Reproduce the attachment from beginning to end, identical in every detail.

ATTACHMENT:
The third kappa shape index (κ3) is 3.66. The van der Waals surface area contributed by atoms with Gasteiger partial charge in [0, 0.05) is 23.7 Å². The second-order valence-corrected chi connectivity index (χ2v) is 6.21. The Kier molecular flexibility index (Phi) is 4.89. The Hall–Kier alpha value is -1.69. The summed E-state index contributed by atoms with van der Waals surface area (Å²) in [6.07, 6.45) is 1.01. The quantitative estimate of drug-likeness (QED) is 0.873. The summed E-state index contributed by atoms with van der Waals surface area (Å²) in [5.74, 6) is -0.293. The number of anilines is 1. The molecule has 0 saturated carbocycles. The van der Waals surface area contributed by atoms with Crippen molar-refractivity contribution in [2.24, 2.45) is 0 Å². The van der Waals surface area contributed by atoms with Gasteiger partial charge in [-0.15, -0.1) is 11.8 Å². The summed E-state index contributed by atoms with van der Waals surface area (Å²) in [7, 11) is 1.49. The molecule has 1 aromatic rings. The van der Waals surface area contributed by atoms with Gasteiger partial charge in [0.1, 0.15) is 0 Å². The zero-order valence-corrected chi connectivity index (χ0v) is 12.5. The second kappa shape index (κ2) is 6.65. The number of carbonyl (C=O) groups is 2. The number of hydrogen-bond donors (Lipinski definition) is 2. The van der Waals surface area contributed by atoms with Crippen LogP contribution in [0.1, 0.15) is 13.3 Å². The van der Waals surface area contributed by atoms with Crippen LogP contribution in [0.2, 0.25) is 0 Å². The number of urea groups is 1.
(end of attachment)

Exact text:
The third kappa shape index (κ3) is 3.66. The van der Waals surface area contributed by atoms with Gasteiger partial charge in [0, 0.05) is 23.7 Å². The second-order valence-corrected chi connectivity index (χ2v) is 6.21. The Kier molecular flexibility index (Phi) is 4.89. The Hall–Kier alpha value is -1.69. The summed E-state index contributed by atoms with van der Waals surface area (Å²) in [6.07, 6.45) is 1.01. The quantitative estimate of drug-likeness (QED) is 0.873. The summed E-state index contributed by atoms with van der Waals surface area (Å²) in [5.74, 6) is -0.293. The number of anilines is 1. The molecule has 0 saturated carbocycles. The van der Waals surface area contributed by atoms with Crippen molar-refractivity contribution in [2.24, 2.45) is 0 Å². The van der Waals surface area contributed by atoms with Gasteiger partial charge in [-0.15, -0.1) is 11.8 Å². The summed E-state index contributed by atoms with van der Waals surface area (Å²) in [7, 11) is 1.49. The molecule has 1 aromatic rings. The van der Waals surface area contributed by atoms with Gasteiger partial charge in [0.1, 0.15) is 0 Å². The zero-order valence-corrected chi connectivity index (χ0v) is 12.5. The second kappa shape index (κ2) is 6.65. The number of carbonyl (C=O) groups is 2. The number of hydrogen-bond donors (Lipinski definition) is 2. The van der Waals surface area contributed by atoms with Crippen LogP contribution in [0.1, 0.15) is 13.3 Å². The van der Waals surface area contributed by atoms with Crippen LogP contribution in [0.2, 0.25) is 0 Å². The number of urea groups is 1.